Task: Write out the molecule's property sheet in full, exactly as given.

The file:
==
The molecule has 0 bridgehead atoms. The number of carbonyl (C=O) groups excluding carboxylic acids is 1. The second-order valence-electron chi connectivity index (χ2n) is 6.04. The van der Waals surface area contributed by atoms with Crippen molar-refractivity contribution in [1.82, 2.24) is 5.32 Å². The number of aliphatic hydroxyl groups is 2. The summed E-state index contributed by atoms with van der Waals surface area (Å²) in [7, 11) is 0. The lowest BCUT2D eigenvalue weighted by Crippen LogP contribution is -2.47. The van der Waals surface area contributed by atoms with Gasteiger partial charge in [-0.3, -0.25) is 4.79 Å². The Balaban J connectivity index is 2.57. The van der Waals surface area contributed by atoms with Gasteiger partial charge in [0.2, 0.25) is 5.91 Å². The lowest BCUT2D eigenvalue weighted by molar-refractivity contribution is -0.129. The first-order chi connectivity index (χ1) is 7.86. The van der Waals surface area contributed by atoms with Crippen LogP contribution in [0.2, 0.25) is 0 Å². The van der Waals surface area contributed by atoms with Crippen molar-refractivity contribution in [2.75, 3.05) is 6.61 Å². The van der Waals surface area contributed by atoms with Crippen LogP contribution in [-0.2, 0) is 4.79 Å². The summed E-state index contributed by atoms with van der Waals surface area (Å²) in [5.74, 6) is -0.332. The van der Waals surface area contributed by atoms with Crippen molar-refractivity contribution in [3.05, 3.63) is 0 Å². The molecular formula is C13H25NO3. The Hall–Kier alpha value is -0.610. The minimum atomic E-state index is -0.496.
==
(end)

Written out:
The molecule has 0 bridgehead atoms. The number of carbonyl (C=O) groups excluding carboxylic acids is 1. The second-order valence-electron chi connectivity index (χ2n) is 6.04. The van der Waals surface area contributed by atoms with Crippen molar-refractivity contribution in [1.82, 2.24) is 5.32 Å². The number of aliphatic hydroxyl groups is 2. The summed E-state index contributed by atoms with van der Waals surface area (Å²) in [7, 11) is 0. The lowest BCUT2D eigenvalue weighted by Crippen LogP contribution is -2.47. The van der Waals surface area contributed by atoms with Gasteiger partial charge in [-0.3, -0.25) is 4.79 Å². The Balaban J connectivity index is 2.57. The van der Waals surface area contributed by atoms with Gasteiger partial charge in [0.2, 0.25) is 5.91 Å². The lowest BCUT2D eigenvalue weighted by molar-refractivity contribution is -0.129. The first-order chi connectivity index (χ1) is 7.86. The van der Waals surface area contributed by atoms with Crippen LogP contribution in [0.2, 0.25) is 0 Å². The van der Waals surface area contributed by atoms with Crippen molar-refractivity contribution in [2.75, 3.05) is 6.61 Å². The van der Waals surface area contributed by atoms with Crippen LogP contribution in [-0.2, 0) is 4.79 Å². The summed E-state index contributed by atoms with van der Waals surface area (Å²) in [5.74, 6) is -0.332. The van der Waals surface area contributed by atoms with Crippen molar-refractivity contribution in [3.05, 3.63) is 0 Å². The molecular formula is C13H25NO3. The Hall–Kier alpha value is -0.610. The minimum atomic E-state index is -0.496.